07 June 2021

Alcohol consumption: short-term & long-term effects on the body & subsequent performance

alcohol consumption long and short terms effects

A World Health Organisation survey conducted in 2016 identified that 2.3 billion people were active drinkers, with 18.2% of the population participating in heavy episodic (binge) drinking at least once per month.[2] Alcohol consumption is prevalent throughout different cultures for social and societal reasons and varies between country, gender, age and socio-economic status. There are many psychological motivations for drinking which can range from the desire to conform to social expectations, to needing to cope with stress or to regulate mood.

Binge drinking is ubiquitous throughout most cultures but is especially prevalent amongst males, university students, sportspeople and sports fans. It tends to peak between the ages of 20-24 years.[2,3] The resulting negative health effects depend upon how much and how often alcohol is consumed. Both the short-term and long-term health implications from excess alcohol consumption will be explained below. First however we need to understand alcohol and how it is processed by the body. 

What is alcohol? How does the body process this?

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Alcohol is classified as a sedative hypnotic drug which in low doses can stimulate euphoria, elevate mood and talkativeness and in high doses can depress the central nervous system leading to drowsiness, impaired judgment and reduced reflexes.[4] Alcohol is made by fermenting sugars from different sources such as grapes, hops, barley, potatoes, or apples to make wine, beer, spirits and ciders.[4] Pure alcohol contains 29 kJ per 1 gram, or 7 calories. Depending on the country, one standard drink can contain between 10-14 grams of pure alcohol; with the addition of sugars, flavours and additives, alcohol can contain high levels of calories per glass with beers containing between 100-170 calories, spirits between 97-116 calories, and white wines between 120-160 calories per 1 standard drink.[5] Staggering statistics from the CDC research into US drinking habits show that on any day, 30% of total calorie intake for men and 18% for women come from alcohol. If an individual’s total calorie intake for the day ranged from 1800-2000 calories and up to ⅓ of total calories is coming from alcohol, in extreme cases this could be between 600 and 660 calories. However in reality, the daily average is between 50-300 calories coming from alcohol, with young men aged 20-39 consuming the most calories from alcohol drinks.[5]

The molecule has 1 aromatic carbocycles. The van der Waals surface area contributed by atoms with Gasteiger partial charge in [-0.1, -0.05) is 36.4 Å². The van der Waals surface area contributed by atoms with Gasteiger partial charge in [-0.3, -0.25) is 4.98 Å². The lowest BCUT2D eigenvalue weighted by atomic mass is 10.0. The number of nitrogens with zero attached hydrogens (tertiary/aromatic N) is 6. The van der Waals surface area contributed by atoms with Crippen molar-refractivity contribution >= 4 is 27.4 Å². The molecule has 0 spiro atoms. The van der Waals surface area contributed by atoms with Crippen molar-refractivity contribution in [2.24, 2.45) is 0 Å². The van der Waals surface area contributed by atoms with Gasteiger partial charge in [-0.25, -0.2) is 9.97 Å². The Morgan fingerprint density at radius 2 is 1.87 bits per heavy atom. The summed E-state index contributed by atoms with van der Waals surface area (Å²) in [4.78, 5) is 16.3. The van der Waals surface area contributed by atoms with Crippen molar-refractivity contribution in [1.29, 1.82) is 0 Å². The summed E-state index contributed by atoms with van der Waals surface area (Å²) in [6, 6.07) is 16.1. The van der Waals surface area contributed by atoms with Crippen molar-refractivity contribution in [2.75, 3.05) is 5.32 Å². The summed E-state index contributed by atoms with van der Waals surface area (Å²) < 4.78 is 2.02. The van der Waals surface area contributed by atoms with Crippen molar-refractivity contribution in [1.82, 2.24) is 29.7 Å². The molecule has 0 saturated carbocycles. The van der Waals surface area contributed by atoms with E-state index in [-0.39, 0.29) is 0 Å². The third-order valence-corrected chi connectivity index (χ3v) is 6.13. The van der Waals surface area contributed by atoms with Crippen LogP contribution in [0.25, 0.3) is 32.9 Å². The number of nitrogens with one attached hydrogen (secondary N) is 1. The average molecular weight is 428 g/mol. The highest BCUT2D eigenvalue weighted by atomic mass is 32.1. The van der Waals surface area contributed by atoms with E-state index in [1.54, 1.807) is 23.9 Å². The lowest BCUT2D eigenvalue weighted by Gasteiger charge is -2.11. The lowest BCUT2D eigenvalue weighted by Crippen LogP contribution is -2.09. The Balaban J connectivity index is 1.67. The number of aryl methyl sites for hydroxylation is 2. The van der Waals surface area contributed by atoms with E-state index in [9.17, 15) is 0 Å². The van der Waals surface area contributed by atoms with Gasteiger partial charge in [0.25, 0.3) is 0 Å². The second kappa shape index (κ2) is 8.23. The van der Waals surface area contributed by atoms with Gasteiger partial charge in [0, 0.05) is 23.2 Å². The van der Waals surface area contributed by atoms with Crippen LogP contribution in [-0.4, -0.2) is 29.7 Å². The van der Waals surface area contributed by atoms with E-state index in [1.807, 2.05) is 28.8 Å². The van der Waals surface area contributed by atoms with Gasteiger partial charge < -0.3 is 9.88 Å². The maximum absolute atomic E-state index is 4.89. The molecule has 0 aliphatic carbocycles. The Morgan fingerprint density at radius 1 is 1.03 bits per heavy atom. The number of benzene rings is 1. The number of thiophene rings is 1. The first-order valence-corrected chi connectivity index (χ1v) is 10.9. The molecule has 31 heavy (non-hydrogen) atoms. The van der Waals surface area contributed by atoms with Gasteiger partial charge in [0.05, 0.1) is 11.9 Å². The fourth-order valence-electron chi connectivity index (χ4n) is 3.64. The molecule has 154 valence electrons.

It is a legal requirement in New Zealand for alcoholic drinks to be labelled with the number of standard drinks per container. This provides the consumer with the information they need to estimate the potency of certain drinks and the effect this can have on their blood alcohol levels. The body is able to process alcohol, with 90% being metabolised in the liver which is then turned into water and carbon dioxide. The remainder is metabolised by the lungs and kidneys.[4] The liver is able to break down one standard drink, or 10g of pure alcohol per hour. The effect alcohol has on your bodily functions depends on a range of factors such as genetics, body weight, food consumption, tolerance and can take its effect in as little as 5 minutes after first consumption. These initial effects of alcohol include feelings of euphoria and increased heart rate. These can change as alcohol consumption increases over a single episode of drinking and can have both short-term and long-term effects on the body. These include hangovers but also more serious long-term effects such as liver or cardiovascular disease.

The short-term effects of alcohol

Depending on how much you drink - your genetics and tolerance to these effects can vary in severity.[1]

  • Blurred vision and speech.
  • Flushed skin and sweats.
  • Positive and negative mood changes.
  • Dehydration due to increased urine production by the kidneys, in order to breakdown and rid the body of alcohol. This also causes loss of salts and minerals which can lead to hangovers following drinking.
  • Rise in blood alcohol levels, the liver can only process 1 standard drink per hour (10g of alcohol).
  • Sugar levels in the blood drop as the pancreas tries to process alcohol. This interferes with digestive enzymes produced by the pancreas.